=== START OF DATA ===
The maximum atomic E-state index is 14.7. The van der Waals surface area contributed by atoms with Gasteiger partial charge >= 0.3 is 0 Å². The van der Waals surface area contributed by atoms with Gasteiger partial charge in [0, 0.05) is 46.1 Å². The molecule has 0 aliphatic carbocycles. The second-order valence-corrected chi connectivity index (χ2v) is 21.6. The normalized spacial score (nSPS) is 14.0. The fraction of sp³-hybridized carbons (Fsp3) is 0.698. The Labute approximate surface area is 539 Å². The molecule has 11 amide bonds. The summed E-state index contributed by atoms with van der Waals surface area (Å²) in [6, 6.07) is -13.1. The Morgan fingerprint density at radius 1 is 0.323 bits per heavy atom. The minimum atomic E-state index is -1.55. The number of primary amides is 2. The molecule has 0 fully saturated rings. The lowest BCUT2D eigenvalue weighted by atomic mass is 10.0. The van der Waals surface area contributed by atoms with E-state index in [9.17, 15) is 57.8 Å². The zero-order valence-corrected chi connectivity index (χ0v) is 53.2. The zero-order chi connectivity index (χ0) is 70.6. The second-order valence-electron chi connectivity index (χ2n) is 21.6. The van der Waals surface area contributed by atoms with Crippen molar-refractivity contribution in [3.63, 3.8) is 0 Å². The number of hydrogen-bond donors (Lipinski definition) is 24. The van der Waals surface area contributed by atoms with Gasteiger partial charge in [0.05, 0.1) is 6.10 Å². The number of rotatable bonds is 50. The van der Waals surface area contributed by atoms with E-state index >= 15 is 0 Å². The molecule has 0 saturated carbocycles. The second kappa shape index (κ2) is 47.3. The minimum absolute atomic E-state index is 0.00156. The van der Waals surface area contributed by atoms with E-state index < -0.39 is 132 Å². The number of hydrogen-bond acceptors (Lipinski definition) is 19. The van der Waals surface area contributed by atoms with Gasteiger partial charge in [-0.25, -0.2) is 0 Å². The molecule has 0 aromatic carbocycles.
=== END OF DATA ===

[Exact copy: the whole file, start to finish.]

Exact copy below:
The maximum atomic E-state index is 14.7. The van der Waals surface area contributed by atoms with Gasteiger partial charge >= 0.3 is 0 Å². The van der Waals surface area contributed by atoms with Gasteiger partial charge in [0, 0.05) is 46.1 Å². The molecule has 0 aliphatic carbocycles. The second-order valence-corrected chi connectivity index (χ2v) is 21.6. The normalized spacial score (nSPS) is 14.0. The fraction of sp³-hybridized carbons (Fsp3) is 0.698. The Labute approximate surface area is 539 Å². The molecule has 11 amide bonds. The summed E-state index contributed by atoms with van der Waals surface area (Å²) in [6, 6.07) is -13.1. The Morgan fingerprint density at radius 1 is 0.323 bits per heavy atom. The minimum atomic E-state index is -1.55. The number of primary amides is 2. The molecule has 0 fully saturated rings. The lowest BCUT2D eigenvalue weighted by atomic mass is 10.0. The van der Waals surface area contributed by atoms with E-state index in [9.17, 15) is 57.8 Å². The zero-order valence-corrected chi connectivity index (χ0v) is 53.2. The zero-order chi connectivity index (χ0) is 70.6. The second-order valence-electron chi connectivity index (χ2n) is 21.6. The van der Waals surface area contributed by atoms with Crippen molar-refractivity contribution in [3.63, 3.8) is 0 Å². The number of hydrogen-bond donors (Lipinski definition) is 24. The van der Waals surface area contributed by atoms with Gasteiger partial charge in [0.05, 0.1) is 6.10 Å². The number of rotatable bonds is 50. The van der Waals surface area contributed by atoms with E-state index >= 15 is 0 Å². The molecule has 0 saturated carbocycles. The second kappa shape index (κ2) is 47.3. The minimum absolute atomic E-state index is 0.00156. The van der Waals surface area contributed by atoms with E-state index < -0.39 is 132 Å². The number of hydrogen-bond acceptors (Lipinski definition) is 19. The van der Waals surface area contributed by atoms with Gasteiger partial charge in [-0.25, -0.2) is 0 Å². The molecule has 0 aromatic carbocycles.